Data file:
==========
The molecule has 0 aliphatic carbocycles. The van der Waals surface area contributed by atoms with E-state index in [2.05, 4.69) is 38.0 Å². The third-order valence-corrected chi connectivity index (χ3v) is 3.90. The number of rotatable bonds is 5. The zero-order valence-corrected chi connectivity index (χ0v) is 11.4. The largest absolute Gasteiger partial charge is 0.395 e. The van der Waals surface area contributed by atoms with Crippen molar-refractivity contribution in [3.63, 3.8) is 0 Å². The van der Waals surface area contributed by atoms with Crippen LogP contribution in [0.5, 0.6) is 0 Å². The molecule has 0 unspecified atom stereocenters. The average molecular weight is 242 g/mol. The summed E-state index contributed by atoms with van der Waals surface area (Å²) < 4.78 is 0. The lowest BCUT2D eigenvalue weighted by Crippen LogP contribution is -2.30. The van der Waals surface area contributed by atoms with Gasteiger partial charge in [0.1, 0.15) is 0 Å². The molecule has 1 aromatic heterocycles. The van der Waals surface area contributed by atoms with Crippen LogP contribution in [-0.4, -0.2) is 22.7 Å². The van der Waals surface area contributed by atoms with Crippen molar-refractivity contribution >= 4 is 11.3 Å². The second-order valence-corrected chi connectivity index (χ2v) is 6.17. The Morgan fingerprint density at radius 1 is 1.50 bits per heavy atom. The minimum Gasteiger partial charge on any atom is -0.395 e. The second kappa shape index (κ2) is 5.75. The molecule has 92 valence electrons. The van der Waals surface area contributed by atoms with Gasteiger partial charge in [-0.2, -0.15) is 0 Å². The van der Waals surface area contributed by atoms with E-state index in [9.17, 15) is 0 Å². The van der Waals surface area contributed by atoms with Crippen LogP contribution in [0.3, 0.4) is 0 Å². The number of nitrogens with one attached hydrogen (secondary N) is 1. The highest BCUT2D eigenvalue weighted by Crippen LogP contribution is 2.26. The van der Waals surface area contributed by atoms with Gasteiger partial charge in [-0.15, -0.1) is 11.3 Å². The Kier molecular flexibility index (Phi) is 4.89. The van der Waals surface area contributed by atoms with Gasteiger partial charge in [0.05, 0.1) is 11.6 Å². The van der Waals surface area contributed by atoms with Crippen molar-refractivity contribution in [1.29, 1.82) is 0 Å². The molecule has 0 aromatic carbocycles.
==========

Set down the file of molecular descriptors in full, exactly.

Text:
The molecule has 0 aliphatic carbocycles. The van der Waals surface area contributed by atoms with E-state index in [2.05, 4.69) is 38.0 Å². The third-order valence-corrected chi connectivity index (χ3v) is 3.90. The number of rotatable bonds is 5. The zero-order valence-corrected chi connectivity index (χ0v) is 11.4. The largest absolute Gasteiger partial charge is 0.395 e. The van der Waals surface area contributed by atoms with Crippen molar-refractivity contribution in [3.63, 3.8) is 0 Å². The van der Waals surface area contributed by atoms with Crippen LogP contribution in [0.5, 0.6) is 0 Å². The molecule has 0 unspecified atom stereocenters. The average molecular weight is 242 g/mol. The summed E-state index contributed by atoms with van der Waals surface area (Å²) < 4.78 is 0. The lowest BCUT2D eigenvalue weighted by Crippen LogP contribution is -2.30. The van der Waals surface area contributed by atoms with Gasteiger partial charge in [0.1, 0.15) is 0 Å². The molecule has 1 aromatic heterocycles. The van der Waals surface area contributed by atoms with Crippen LogP contribution in [-0.4, -0.2) is 22.7 Å². The van der Waals surface area contributed by atoms with Crippen molar-refractivity contribution >= 4 is 11.3 Å². The second-order valence-corrected chi connectivity index (χ2v) is 6.17. The Morgan fingerprint density at radius 1 is 1.50 bits per heavy atom. The minimum Gasteiger partial charge on any atom is -0.395 e. The second kappa shape index (κ2) is 5.75. The molecule has 92 valence electrons. The van der Waals surface area contributed by atoms with Gasteiger partial charge in [-0.2, -0.15) is 0 Å². The van der Waals surface area contributed by atoms with E-state index in [9.17, 15) is 0 Å². The van der Waals surface area contributed by atoms with Crippen LogP contribution in [0.3, 0.4) is 0 Å². The number of nitrogens with one attached hydrogen (secondary N) is 1. The highest BCUT2D eigenvalue weighted by Crippen LogP contribution is 2.26. The van der Waals surface area contributed by atoms with Gasteiger partial charge in [-0.15, -0.1) is 11.3 Å². The Kier molecular flexibility index (Phi) is 4.89. The van der Waals surface area contributed by atoms with Gasteiger partial charge in [0.05, 0.1) is 11.6 Å². The van der Waals surface area contributed by atoms with Crippen molar-refractivity contribution in [1.29, 1.82) is 0 Å². The molecule has 0 aromatic carbocycles.